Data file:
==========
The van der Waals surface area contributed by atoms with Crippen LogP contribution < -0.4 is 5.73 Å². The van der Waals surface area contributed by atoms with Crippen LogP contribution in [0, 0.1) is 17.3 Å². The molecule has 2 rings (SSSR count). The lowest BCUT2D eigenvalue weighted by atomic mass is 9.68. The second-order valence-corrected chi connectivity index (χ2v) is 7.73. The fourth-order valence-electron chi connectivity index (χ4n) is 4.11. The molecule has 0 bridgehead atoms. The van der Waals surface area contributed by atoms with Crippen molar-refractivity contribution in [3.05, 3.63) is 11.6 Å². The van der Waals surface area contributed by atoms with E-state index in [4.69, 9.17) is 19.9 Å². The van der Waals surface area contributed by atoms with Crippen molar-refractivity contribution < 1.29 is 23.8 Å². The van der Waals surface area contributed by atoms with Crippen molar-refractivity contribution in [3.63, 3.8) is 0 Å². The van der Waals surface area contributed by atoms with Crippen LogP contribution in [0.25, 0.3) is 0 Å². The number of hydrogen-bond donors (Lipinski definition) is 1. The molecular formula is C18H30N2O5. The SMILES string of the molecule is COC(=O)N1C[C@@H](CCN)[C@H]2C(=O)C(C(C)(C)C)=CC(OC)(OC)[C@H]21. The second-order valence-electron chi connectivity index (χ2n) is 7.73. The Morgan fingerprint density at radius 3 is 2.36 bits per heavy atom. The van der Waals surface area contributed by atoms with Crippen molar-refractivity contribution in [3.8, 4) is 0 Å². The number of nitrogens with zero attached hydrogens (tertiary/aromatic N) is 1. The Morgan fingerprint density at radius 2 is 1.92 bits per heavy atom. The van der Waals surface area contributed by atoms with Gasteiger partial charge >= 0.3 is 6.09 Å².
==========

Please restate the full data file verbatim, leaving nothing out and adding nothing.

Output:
The van der Waals surface area contributed by atoms with Crippen LogP contribution < -0.4 is 5.73 Å². The van der Waals surface area contributed by atoms with Crippen LogP contribution in [0, 0.1) is 17.3 Å². The molecule has 2 rings (SSSR count). The lowest BCUT2D eigenvalue weighted by atomic mass is 9.68. The second-order valence-corrected chi connectivity index (χ2v) is 7.73. The fourth-order valence-electron chi connectivity index (χ4n) is 4.11. The molecule has 0 bridgehead atoms. The van der Waals surface area contributed by atoms with Crippen molar-refractivity contribution in [3.05, 3.63) is 11.6 Å². The van der Waals surface area contributed by atoms with E-state index in [4.69, 9.17) is 19.9 Å². The van der Waals surface area contributed by atoms with Crippen molar-refractivity contribution < 1.29 is 23.8 Å². The van der Waals surface area contributed by atoms with Crippen molar-refractivity contribution in [3.63, 3.8) is 0 Å². The van der Waals surface area contributed by atoms with Crippen LogP contribution in [0.25, 0.3) is 0 Å². The number of hydrogen-bond donors (Lipinski definition) is 1. The molecular formula is C18H30N2O5. The SMILES string of the molecule is COC(=O)N1C[C@@H](CCN)[C@H]2C(=O)C(C(C)(C)C)=CC(OC)(OC)[C@H]21. The second-order valence-electron chi connectivity index (χ2n) is 7.73. The Morgan fingerprint density at radius 3 is 2.36 bits per heavy atom. The van der Waals surface area contributed by atoms with Crippen molar-refractivity contribution in [3.8, 4) is 0 Å². The number of nitrogens with zero attached hydrogens (tertiary/aromatic N) is 1. The Morgan fingerprint density at radius 2 is 1.92 bits per heavy atom. The van der Waals surface area contributed by atoms with Gasteiger partial charge >= 0.3 is 6.09 Å².